From the start, through presence and companionship, the sisters did their best to be with those who were poor and without rights. The Basic Communities that have sprung up in the rural areas and in the city slums, are places where this renewed vision of Christian discipleship is happening. At these meetings, there is reflection on the current situation, on the biblical word, and consensual ways of addressing various problems are explored. Every person has a place and a voice at these meetings, and here not only life- and faith-experience are shared, but also material goods. Lay co-ordinators are often poorly educated in the western sense, but they are wise in life-experience and authentic Christian discipleship becomes a daily reality and not simply theoretical speculation.

Other places where a rooted faith was lived were the different pastoral groups: They are found among the youth, the mothers, the families, in the celebration of liturgy, catechesis, in health prevention, in the care of the sick and of children. The “Papal Missionwork of the Children”, with its motto “Children evangelise children” offers further possibilities for the Christians to understand and practise their rights and responsibilities as citizens of the country. Healthcare and health education, and the use of natural healing medication are important. In these areas of concern, there is common cause with organisations that are not specifically Christian, political and social groups, trade unions and more. This is fully in accord with Pallotti’s vision, that all people and groups of good will cooperate with one another, to bring about the best possible way of living together. The leadership of the rural trade unions is, in fact, in the hands of men who have received their training for leadership in the basic communities. The coordination of all these groups is already in the hands of laity - men and women. The Sisters support all these groups in whatever way they can.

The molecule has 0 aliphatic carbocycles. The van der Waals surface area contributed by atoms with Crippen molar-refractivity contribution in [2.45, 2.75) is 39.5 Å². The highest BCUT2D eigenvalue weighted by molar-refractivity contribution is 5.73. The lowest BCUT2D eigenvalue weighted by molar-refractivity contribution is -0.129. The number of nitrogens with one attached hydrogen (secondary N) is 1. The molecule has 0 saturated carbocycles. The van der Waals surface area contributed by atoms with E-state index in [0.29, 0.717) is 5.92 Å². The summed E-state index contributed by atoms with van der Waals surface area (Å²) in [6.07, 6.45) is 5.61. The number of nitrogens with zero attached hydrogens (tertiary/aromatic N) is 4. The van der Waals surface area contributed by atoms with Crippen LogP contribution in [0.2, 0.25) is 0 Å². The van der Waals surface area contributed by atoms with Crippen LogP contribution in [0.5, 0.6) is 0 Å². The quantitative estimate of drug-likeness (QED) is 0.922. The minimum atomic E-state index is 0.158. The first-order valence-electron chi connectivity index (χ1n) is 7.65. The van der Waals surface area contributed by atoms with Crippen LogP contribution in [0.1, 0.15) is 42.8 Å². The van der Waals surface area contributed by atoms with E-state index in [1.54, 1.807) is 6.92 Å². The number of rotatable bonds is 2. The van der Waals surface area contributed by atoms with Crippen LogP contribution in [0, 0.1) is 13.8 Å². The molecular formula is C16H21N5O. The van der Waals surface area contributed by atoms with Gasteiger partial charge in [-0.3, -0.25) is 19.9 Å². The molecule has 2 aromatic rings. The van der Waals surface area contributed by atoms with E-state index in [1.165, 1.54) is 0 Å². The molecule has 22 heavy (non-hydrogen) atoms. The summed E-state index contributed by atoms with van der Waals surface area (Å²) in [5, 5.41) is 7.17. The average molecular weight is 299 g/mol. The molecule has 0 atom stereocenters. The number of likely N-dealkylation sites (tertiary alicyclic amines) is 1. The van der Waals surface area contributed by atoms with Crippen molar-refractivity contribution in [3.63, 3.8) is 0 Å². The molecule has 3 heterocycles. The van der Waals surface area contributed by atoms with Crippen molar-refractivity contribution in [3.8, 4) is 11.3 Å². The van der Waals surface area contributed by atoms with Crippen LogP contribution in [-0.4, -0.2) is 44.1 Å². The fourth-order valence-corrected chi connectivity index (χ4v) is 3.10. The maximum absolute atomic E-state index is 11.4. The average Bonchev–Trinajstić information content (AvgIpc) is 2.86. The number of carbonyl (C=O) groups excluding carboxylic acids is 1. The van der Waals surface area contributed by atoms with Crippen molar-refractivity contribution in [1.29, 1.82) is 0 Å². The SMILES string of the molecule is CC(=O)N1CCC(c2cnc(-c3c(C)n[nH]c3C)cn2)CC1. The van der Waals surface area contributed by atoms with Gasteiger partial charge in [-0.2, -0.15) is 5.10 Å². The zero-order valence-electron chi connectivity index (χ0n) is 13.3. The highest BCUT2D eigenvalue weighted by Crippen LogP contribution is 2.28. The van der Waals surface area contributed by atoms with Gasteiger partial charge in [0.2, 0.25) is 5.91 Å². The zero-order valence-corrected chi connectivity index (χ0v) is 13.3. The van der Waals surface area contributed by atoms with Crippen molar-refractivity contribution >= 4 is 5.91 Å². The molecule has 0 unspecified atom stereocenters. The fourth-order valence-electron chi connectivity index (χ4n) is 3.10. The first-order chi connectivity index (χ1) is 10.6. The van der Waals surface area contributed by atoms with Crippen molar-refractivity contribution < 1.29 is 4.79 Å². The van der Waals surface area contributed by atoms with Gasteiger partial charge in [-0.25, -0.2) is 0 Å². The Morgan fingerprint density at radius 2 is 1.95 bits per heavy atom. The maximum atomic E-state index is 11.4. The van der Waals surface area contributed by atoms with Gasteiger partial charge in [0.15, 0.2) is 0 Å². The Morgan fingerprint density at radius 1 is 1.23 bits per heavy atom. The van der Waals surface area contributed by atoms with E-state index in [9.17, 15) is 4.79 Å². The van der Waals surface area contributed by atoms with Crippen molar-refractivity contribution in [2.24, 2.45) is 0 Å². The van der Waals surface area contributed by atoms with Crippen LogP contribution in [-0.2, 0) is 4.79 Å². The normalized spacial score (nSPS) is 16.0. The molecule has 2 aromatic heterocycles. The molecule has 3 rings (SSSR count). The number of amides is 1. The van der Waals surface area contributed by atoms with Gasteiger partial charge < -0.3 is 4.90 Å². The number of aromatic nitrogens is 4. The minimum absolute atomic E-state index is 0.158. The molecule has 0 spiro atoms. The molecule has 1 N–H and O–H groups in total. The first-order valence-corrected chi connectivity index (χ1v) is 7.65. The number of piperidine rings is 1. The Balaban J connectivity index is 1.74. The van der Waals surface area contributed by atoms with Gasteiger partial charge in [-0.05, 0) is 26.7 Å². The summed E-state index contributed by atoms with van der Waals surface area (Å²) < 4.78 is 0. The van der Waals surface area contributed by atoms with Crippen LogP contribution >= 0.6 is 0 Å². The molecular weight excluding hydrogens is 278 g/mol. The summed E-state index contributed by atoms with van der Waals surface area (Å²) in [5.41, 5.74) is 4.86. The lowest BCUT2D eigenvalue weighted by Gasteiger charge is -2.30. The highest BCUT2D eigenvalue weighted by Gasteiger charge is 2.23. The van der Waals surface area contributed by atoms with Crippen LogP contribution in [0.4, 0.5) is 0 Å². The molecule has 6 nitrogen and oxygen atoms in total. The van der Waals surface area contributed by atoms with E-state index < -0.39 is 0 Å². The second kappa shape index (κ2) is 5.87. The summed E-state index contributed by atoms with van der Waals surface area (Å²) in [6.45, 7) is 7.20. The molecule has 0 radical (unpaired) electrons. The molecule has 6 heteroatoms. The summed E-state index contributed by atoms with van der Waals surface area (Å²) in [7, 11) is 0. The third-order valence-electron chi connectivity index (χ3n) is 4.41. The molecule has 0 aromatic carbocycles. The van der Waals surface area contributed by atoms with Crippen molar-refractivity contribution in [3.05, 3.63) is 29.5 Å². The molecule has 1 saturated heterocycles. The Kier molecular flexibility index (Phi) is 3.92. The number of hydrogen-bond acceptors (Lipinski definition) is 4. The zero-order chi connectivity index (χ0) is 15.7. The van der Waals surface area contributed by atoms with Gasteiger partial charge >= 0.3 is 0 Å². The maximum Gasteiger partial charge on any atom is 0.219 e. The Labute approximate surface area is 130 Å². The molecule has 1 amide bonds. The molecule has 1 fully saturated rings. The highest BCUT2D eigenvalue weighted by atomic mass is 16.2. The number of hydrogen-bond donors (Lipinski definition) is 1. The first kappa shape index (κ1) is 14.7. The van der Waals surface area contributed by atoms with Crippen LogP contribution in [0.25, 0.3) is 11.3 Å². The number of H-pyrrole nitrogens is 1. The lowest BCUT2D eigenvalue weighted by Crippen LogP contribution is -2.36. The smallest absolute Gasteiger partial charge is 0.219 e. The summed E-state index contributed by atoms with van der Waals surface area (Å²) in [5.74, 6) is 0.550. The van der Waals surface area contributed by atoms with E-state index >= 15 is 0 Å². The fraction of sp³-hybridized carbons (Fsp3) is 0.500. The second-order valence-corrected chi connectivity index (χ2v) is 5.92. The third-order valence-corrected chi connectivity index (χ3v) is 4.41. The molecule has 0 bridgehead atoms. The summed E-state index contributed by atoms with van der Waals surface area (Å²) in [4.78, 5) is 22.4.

From the beginning, the Sisters felt very confirmed in the Pallottine Charism. They saw how  it addresses the needs of our times. It is essential to educate lay-people to take over responsibility for evangelisation, to work together with them in every possible way. Training (initial and on-going) of leaders in all the different groups is organized year by year in courses and workshops. Day-by-day support and encouragement are given wherever needed. As experience grows, people begin to trust their own abilities more, and to cooperate with one another more fully. They experience that God manifests His miracles also today to the poor and  simple people. It is a mutual giving and receiving.

The testimony of collaboration between Pallottine Sisters and Pallottine Fathers made the charism of Pallotti visible. The enthusiasm for Pallotti, for his vision of Church is catching. The people quickly picked up that  the vision of Pallotti  is also their own dream of a brotherly and sisterly church, which they already tried to live. Many wanted to know more about Vincent Pallotti and his spirituality. In 2000, therefore, the Sisters started the “UAC” (Union of the Catholic Apostolate) groups in all the pallottine parishes, and neerly all active laypersons belong to them. They deepened themselves in the Pallottine spirituality encouraged each other to live the Pallottine charism, and strongly support cooperation in unity in their parishes.

These groups usually meet once monthly. For instance, in Sta. Terezinha, they meet every 3rd Sunday at 06h00. They pray together, study Pallotti’s writings, and share a meal. The members take turns to organise the meeting. In addition, they organise the Novena that precedes the yearly Feast of Vincent Pallotti. They have no other specific area of action. Rather, they do their best to live their Christian discipleship day by day in whatever task they are called to do. In 2005, 28 lay people had been officially accepted  in the UAC, by Fr Angelo Londero SAC, President of the National Coodination Council of the Union. The group is very attractive to other Christians, and new members are joining them.

Many things have grown in the 30 years since the foundation of the Brazilian Mission. Various obstacles have been overcome, various setbacks have been endured. But all is grace. Therefore the sisters look back with deep gratitude. They had experienced, that God had been always with them.

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Photo: Archives SAC